In 1989 about 45 percent of the population was classified as
urban, a drop of 3 percent since 1979. Prior to the arrival of
Russians in the late nineteenth century, Turkmenistan had very
few urban areas, and many of the large towns and cities that exist
today were developed after the 1930s. Ashgabat, the capital and
largest city in Turkmenistan, has a population of about 420,000.
The second-largest city, Chärjew on the Amu Darya, has about 165,000
people. Other major cities are Turkmenbashy on the Caspian seacoast,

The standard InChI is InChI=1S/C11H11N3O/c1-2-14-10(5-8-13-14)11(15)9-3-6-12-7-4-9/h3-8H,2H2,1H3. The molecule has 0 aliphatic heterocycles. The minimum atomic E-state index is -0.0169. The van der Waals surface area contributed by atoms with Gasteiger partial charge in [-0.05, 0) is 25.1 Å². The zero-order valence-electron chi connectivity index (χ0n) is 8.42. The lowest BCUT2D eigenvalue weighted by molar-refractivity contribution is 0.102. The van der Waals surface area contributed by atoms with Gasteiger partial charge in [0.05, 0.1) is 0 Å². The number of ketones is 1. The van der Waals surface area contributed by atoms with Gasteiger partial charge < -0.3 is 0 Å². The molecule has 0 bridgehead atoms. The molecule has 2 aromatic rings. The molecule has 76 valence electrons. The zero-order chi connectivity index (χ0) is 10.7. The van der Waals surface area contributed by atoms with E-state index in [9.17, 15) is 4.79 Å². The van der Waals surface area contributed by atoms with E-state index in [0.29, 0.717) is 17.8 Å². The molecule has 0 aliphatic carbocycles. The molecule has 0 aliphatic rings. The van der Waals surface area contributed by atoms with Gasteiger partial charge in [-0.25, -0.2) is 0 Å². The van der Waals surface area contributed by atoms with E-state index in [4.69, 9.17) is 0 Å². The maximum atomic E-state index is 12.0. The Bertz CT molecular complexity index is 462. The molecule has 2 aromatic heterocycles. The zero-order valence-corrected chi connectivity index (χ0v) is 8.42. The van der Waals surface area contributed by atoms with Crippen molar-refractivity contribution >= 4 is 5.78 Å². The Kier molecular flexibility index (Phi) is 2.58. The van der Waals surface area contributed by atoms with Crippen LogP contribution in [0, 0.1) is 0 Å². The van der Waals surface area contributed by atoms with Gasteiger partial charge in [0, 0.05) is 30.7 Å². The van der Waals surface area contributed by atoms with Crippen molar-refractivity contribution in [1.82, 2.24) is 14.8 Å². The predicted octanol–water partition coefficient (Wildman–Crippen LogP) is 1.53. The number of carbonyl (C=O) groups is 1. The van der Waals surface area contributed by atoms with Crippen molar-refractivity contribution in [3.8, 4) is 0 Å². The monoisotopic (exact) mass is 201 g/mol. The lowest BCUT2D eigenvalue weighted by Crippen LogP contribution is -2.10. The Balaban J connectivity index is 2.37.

Mary in the southeast, and Dashhowuz in the northeast. Because
much of the Russian population only came to Turkmenistan in the
Soviet period, separate Russian quarters or neighborhoods did
not develop in Turkmenistan's cities as they did elsewhere in
Central Asia. This fact, combined with a relatively small Slavic
population, has led to integration of Turkmen and Slavs in neighborhoods
and housing projects.
Apart from the outflow of small numbers of Russians immediately
following Turkmenistan's independence, neither out-migration nor
in-migration is a significant factor for Turkmenistan's population.
In 1992 there were 19,035 emigrants from Turkmenistan to the Russian
Federation and 7,069 immigrants to Turkmenistan.
Data as of March 1996